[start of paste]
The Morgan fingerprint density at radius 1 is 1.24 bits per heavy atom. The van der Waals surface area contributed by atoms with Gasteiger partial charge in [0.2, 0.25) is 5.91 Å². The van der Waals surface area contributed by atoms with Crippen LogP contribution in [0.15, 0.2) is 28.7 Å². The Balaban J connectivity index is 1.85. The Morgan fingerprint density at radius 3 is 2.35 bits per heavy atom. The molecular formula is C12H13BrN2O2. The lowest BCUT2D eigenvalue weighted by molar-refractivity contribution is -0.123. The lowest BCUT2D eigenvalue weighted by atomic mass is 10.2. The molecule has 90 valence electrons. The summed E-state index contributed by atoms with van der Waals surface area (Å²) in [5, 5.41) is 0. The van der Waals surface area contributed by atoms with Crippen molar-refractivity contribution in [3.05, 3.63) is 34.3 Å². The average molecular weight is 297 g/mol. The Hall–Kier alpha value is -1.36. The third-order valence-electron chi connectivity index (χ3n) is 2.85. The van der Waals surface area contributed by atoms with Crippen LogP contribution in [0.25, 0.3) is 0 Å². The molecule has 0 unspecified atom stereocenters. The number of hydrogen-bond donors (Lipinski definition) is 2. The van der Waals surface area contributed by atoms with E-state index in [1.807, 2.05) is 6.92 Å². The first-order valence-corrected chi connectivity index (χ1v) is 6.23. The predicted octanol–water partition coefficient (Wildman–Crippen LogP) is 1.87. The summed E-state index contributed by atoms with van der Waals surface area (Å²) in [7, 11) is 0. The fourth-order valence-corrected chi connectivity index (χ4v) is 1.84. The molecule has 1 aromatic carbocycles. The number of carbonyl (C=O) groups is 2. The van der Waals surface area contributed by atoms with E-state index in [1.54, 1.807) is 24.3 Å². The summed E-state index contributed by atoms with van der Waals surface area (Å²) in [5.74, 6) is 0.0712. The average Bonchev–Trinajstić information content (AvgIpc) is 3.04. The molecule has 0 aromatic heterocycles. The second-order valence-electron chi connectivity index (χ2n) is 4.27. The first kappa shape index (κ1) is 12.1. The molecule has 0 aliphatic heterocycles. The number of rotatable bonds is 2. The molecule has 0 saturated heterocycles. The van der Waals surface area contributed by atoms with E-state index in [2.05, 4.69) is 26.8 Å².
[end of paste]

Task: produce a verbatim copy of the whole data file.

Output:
The Morgan fingerprint density at radius 1 is 1.24 bits per heavy atom. The van der Waals surface area contributed by atoms with Gasteiger partial charge in [0.2, 0.25) is 5.91 Å². The van der Waals surface area contributed by atoms with Crippen LogP contribution in [0.15, 0.2) is 28.7 Å². The Balaban J connectivity index is 1.85. The Morgan fingerprint density at radius 3 is 2.35 bits per heavy atom. The molecular formula is C12H13BrN2O2. The lowest BCUT2D eigenvalue weighted by molar-refractivity contribution is -0.123. The lowest BCUT2D eigenvalue weighted by atomic mass is 10.2. The molecule has 90 valence electrons. The summed E-state index contributed by atoms with van der Waals surface area (Å²) in [5, 5.41) is 0. The van der Waals surface area contributed by atoms with Crippen molar-refractivity contribution in [3.05, 3.63) is 34.3 Å². The average molecular weight is 297 g/mol. The Hall–Kier alpha value is -1.36. The third-order valence-electron chi connectivity index (χ3n) is 2.85. The van der Waals surface area contributed by atoms with Crippen LogP contribution in [0.25, 0.3) is 0 Å². The molecule has 0 unspecified atom stereocenters. The number of hydrogen-bond donors (Lipinski definition) is 2. The van der Waals surface area contributed by atoms with E-state index in [1.807, 2.05) is 6.92 Å². The first-order valence-corrected chi connectivity index (χ1v) is 6.23. The predicted octanol–water partition coefficient (Wildman–Crippen LogP) is 1.87. The summed E-state index contributed by atoms with van der Waals surface area (Å²) in [7, 11) is 0. The fourth-order valence-corrected chi connectivity index (χ4v) is 1.84. The molecule has 1 aromatic carbocycles. The number of carbonyl (C=O) groups is 2. The van der Waals surface area contributed by atoms with E-state index in [1.54, 1.807) is 24.3 Å². The summed E-state index contributed by atoms with van der Waals surface area (Å²) in [5.74, 6) is 0.0712. The average Bonchev–Trinajstić information content (AvgIpc) is 3.04. The molecule has 0 aromatic heterocycles. The second-order valence-electron chi connectivity index (χ2n) is 4.27. The first kappa shape index (κ1) is 12.1. The molecule has 0 aliphatic heterocycles. The number of rotatable bonds is 2. The molecule has 0 saturated heterocycles. The van der Waals surface area contributed by atoms with E-state index in [2.05, 4.69) is 26.8 Å².